A low-order model for long-range infrasound propagation in random atmospheric waveguides

Friday, 19 December 2014
Christophe Millet, CEA Commissariat à l'Energie Atomique DAM, Arpajon Cedex, France and Francois Lott, Laboratoire de Meteorologie Dynamique - LMD, Ecole Normale Superieure, Paris, France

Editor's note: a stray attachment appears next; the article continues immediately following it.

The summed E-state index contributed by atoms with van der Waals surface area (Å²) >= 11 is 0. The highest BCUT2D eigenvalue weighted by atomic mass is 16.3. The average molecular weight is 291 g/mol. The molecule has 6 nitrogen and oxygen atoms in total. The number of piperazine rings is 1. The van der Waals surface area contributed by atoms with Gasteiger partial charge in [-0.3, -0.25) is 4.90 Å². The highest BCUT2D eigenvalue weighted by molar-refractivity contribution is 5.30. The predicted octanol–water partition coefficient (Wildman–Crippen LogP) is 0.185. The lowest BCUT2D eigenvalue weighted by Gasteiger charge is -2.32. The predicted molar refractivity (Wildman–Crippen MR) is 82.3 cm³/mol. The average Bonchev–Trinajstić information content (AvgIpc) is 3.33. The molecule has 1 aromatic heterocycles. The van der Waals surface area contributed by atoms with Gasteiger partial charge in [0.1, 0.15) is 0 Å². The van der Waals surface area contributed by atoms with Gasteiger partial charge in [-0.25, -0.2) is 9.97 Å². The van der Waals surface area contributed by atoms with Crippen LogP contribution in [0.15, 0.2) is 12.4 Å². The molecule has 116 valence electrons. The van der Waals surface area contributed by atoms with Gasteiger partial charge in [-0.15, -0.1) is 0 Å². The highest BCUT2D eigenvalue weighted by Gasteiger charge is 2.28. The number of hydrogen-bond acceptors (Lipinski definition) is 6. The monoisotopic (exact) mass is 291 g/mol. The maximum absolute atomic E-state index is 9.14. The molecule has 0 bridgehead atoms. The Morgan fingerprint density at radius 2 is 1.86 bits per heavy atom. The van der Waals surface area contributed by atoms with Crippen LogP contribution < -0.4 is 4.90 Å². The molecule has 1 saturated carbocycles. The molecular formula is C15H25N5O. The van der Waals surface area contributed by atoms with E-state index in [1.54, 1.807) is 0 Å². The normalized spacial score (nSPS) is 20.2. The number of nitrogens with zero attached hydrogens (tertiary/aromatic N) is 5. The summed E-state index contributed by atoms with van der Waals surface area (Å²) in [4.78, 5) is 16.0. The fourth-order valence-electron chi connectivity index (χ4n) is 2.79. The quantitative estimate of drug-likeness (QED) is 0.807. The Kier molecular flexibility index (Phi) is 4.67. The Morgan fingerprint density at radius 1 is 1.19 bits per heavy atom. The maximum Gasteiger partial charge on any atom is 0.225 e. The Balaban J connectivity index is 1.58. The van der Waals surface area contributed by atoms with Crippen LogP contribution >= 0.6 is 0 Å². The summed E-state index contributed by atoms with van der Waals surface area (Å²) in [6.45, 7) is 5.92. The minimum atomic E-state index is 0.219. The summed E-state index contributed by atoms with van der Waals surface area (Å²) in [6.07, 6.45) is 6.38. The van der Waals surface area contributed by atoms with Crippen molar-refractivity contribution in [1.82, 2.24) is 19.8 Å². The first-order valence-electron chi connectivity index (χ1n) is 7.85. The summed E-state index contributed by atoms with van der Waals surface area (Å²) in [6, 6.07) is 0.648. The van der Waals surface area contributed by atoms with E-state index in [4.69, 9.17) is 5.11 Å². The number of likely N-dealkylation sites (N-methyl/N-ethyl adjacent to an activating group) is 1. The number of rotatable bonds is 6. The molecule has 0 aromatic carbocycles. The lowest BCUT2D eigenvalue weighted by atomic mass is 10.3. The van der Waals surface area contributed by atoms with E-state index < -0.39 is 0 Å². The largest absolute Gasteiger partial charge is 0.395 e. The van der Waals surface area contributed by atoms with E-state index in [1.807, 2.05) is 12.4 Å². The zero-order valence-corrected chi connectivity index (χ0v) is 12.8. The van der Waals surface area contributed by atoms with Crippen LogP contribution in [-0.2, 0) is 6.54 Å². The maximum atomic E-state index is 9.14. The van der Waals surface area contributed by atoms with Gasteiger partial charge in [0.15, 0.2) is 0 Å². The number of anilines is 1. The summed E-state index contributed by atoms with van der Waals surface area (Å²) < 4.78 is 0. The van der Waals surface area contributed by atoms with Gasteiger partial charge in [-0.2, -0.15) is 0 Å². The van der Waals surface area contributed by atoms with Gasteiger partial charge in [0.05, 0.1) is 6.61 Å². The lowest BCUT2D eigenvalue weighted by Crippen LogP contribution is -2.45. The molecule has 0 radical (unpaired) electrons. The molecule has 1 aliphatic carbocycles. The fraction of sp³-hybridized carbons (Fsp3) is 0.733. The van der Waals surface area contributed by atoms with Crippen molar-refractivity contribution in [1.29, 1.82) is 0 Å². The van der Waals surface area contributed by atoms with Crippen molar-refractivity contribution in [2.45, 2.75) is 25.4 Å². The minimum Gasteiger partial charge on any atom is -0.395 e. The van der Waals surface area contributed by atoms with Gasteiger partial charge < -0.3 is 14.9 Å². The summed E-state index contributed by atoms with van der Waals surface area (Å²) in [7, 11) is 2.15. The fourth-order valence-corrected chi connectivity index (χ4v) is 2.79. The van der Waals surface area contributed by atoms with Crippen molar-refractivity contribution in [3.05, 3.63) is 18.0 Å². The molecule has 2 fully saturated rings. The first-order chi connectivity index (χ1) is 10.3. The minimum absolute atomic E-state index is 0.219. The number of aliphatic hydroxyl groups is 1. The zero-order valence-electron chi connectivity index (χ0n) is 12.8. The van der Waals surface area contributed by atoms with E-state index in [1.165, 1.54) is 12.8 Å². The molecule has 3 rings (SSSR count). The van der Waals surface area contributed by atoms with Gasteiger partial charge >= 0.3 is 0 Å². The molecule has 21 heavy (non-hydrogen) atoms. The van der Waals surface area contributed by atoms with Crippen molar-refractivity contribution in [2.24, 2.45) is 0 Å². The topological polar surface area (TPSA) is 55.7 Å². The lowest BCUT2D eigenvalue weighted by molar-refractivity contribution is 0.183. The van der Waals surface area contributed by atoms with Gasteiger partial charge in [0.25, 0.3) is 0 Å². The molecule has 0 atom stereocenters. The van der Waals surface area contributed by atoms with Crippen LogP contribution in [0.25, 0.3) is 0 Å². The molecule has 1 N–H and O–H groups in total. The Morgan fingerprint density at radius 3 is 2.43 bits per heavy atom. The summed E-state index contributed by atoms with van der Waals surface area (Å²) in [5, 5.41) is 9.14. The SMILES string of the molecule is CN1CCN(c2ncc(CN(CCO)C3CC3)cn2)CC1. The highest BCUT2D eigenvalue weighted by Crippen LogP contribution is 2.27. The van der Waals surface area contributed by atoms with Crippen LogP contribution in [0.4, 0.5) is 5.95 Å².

In numerical modeling of long-range infrasound propagation in the atmosphere, the wind and temperature profiles are usually obtained as a result of matching atmospheric models to empirical data. The atmospheric models are classically obtained from operational numerical weather prediction centers (NOAA Global Forecast System or ECMWF Integrated Forecast system) as well as atmospheric climate reanalysis activities and thus, do not explicitly resolve atmospheric gravity waves (GWs). The GWs are generally too small to be represented in Global Circulation Models, and their effects on the resolved scales need to be parameterized in order to account for fine-scale atmospheric inhomogeneities (for length scales less than 100 km). In the present approach, the sound speed profiles are considered as random functions, obtained by superimposing a stochastic GW field on the ECMWF reanalysis ERA-Interim. The spectral domain is binned by a large number of monochromatic GWs, and the breaking of each GW is treated independently from the others. The wave equation is solved using a reduced-order model, starting from the classical normal mode technique. We focus on the asymptotic behavior of the transmitted waves in the weakly heterogeneous regime (for which the coupling between the wave and the medium is weak), with a fixed number of propagating modes that can be obtained by rearranging the eigenvalues by decreasing Sobol indices. The most important feature of the stochastic approach lies in the fact that the model order (i.e. the number of relevant eigenvalues) can be computed to satisfy a given statistical accuracy whatever the frequency. As the low-order model preserves the overall structure of waveforms under sufficiently small perturbations of the profile, it can be applied to sensitivity analysis and uncertainty quantification. The gain in CPU cost provided by the low-order model is essential for extracting statistical information from simulations. The statistics of a transmitted broadband pulse are computed by decomposing the original pulse into a sum of modal pulses that propagate with different phase speeds and can be described by a front pulse stabilization theory. The method is illustrated on two large-scale infrasound calibration experiments, that were conducted at the Sayarim Military Range, Israel, in 2009 and 2011.